Canine Portraiture: Best In Show Forever
Each year the Westminster Kennel Club Dog Show showcases the best of dog breeds and crowns one the Best in Show. It is an honor that is remembered for generations, particularly if a well-known artist paints a portrait of the winner.
Paintings of canines are not new. Wealthy owners have immortalized their favorite dogs for centuries, partly for their love for the animal and partly as a status symbol that both enhances and advertises their standing as a member of the upper classes. “The Middle Ages saw dogs being illustrated in hunting scenes, symbolizing their loyalty, bravery, and affinity between man and dog,” wrote Claire Rhodes in the 2014 article Portrayal of Dogs in Art and History for holiday4dogs.co.uk.
Charles I of England had his namesake Cavalier King Charles Spaniels included in family portraits done by the superlative artist Anthony van Dyke, but it was Queen Victoria who presided over a Golden Age of canine paintings. Victoria, who reigned from 1837 to 1901, commissioned royal portraits of her many dog companions, and her passion helped foster a market that allowed artists to specialize in the niche. Some artists preferred depicting purebred dogs standing, sitting or lounging on the laps of their owners, while others favored showing them in action – hunting, playing, chasing, and just, well, being a dog. Sir Edwin Landseer was arguably the most famous painter of animals, particularly horses and dogs, during the Victorian era.
Contemporary artists who specialize in portraits of dogs succeed by capturing the animal’s individuality as well as its appearance. Many of these artists like sticking with sub-niches of the genre. William Wegman, for example, concentrates on Weimaraners, a large breed that royal families relied on to hunt big game such as boars, bears and deer, but he made his artistic reputation using his own pets as models, and not with commissioned canine portraiture. Jim Killen paints sporting dogs – animals bred to assist hunters – at work in vibrant watercolor. Other canine portraitists, such as Steven Townsend, Ron Burns and Paul Doyle, paint a variety of different breeds.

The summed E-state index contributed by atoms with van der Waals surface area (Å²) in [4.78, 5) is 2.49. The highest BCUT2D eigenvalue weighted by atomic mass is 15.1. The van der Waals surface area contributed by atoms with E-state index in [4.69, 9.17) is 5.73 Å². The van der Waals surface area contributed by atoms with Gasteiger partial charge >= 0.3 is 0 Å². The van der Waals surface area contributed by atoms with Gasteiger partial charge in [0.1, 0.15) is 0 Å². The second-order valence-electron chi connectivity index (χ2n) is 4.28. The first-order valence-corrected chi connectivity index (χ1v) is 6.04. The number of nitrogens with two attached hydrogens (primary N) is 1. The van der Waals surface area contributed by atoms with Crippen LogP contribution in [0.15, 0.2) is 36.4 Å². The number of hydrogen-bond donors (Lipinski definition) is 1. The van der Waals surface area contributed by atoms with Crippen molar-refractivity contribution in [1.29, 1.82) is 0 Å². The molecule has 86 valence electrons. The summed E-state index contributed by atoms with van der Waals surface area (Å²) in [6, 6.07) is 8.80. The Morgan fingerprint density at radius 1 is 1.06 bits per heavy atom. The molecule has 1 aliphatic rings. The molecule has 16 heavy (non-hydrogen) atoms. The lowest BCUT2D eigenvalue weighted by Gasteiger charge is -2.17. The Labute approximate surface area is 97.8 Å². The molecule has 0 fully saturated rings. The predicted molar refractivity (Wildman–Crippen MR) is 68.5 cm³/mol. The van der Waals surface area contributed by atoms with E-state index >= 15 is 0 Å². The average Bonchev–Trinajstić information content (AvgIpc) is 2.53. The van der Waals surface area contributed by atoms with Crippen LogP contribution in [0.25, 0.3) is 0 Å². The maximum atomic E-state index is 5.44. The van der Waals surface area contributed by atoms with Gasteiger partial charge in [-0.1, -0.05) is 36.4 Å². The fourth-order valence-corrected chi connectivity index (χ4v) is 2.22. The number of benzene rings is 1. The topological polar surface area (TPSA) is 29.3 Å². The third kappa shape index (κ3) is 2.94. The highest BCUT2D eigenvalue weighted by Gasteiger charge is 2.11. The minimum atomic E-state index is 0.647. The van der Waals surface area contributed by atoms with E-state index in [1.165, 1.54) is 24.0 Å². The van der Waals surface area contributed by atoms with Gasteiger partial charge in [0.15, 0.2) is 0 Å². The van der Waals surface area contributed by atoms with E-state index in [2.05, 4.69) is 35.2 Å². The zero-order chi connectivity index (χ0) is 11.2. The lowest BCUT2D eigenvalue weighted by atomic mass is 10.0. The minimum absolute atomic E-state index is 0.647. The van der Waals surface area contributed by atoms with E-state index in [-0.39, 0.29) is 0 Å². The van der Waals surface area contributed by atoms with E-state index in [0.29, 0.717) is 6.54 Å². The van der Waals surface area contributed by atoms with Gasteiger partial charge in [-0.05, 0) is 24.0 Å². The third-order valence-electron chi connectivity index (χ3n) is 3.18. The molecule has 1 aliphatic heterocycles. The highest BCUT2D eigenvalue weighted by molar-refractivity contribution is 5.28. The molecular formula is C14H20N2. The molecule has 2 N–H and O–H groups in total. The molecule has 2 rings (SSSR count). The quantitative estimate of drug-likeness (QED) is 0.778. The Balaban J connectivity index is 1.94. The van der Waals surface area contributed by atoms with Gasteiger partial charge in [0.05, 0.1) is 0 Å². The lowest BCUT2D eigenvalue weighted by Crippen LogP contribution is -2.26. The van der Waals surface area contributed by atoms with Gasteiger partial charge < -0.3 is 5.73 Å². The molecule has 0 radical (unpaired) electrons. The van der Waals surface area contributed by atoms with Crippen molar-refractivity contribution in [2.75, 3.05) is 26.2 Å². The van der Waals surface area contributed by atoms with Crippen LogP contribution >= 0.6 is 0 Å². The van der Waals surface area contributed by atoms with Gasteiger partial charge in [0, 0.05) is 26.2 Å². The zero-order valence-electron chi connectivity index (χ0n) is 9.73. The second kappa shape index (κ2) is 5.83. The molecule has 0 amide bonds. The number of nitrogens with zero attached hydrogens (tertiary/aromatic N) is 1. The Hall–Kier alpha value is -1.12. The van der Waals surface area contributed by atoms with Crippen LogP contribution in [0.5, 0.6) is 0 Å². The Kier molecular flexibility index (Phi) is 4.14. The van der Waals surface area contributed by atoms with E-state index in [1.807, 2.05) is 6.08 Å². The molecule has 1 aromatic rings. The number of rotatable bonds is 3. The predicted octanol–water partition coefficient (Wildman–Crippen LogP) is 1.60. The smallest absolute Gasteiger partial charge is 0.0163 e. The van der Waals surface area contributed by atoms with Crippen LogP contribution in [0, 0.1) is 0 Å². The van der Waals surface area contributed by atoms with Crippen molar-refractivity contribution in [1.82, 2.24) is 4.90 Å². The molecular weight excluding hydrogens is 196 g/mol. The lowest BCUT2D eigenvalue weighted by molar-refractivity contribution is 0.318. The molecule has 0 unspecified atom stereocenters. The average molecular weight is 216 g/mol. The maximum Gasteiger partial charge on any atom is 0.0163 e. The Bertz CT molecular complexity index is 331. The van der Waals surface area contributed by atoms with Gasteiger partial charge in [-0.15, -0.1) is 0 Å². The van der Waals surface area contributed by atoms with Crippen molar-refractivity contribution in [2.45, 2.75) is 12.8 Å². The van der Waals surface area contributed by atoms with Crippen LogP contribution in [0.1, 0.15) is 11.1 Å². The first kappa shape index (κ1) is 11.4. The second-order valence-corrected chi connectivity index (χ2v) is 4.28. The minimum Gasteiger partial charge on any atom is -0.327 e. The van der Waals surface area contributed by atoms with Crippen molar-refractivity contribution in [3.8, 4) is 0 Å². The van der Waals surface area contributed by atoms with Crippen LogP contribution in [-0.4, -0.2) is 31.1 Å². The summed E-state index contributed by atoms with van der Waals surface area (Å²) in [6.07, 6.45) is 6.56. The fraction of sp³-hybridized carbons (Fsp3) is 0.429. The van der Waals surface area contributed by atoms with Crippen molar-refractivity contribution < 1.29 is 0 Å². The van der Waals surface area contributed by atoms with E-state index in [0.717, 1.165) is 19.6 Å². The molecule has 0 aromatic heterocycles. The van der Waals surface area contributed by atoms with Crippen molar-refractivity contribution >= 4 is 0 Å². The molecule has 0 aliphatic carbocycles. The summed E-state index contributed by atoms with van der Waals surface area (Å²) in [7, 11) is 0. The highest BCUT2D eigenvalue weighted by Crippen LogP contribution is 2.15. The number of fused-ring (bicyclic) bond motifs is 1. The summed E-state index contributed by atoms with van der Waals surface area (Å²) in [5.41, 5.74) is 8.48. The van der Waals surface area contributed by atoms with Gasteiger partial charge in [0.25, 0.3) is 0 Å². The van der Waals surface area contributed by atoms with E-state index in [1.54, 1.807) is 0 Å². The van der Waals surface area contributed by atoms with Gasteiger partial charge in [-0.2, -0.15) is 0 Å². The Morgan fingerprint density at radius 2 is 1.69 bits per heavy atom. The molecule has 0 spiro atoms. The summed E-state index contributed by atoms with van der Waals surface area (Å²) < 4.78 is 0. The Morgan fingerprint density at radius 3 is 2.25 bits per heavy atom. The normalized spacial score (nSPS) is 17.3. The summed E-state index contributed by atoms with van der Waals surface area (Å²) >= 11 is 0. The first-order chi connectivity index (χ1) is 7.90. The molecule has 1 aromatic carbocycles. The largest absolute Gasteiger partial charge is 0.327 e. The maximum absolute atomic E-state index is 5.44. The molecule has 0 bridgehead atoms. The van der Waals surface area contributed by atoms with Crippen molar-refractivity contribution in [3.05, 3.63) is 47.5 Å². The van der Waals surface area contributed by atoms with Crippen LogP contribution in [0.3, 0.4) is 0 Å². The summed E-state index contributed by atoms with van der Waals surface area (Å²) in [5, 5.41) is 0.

Would-be collectors of dog portraits enjoy a range of choices for how to enter the field and how to pursue their prizes. Chris Fox, Associate Deputy Director of Americana for William Doyle Galleries, summed them up succinctly following a 2020 Dogs in Art auction. “There are three categories: Sporting, pet, and mixed breed,” he said. “The breed portraits show how breed standards have changed. For instance, an 18th- or early 19th-century Pekinese has a snout that is different than today’s dog. Usually, people collect by breed and quality of the work. Most costly are pictures of sporting dogs such as retrievers, hounds and setters. Next would be Afghan hounds. On the down money scale would be lap dogs – spaniels, terriers, and pugs. Last would be working dogs such as German shepherds and border collies.”
According to dealers and collectors, personality is also essential to the success and appeal of a dog portrait. An oil painting by Percival Leonard Rosseau titled Scent’s Up sold for double its estimate at the auction for $31,250. Rousseau’s ability to capture the personalities of the dogs certainly helped drive the bidding.
While dog portraits can sell well at auction, the emotional aspects of the artistic genre effectively frustrates and discourages those who are determined to see only dollar signs. Well-rendered images of man’s best friend – those that transcend mere accuracy and competence and communicate something deep and profound about the wonder, the joy, and, yes, the absurdity of owning a dog – are precisely the images that resonate with collectors. Exceptional dog portraits are born from love rather than money. They aren’t just fit to earn the title of Best in Show; they earn the title of best at home, too.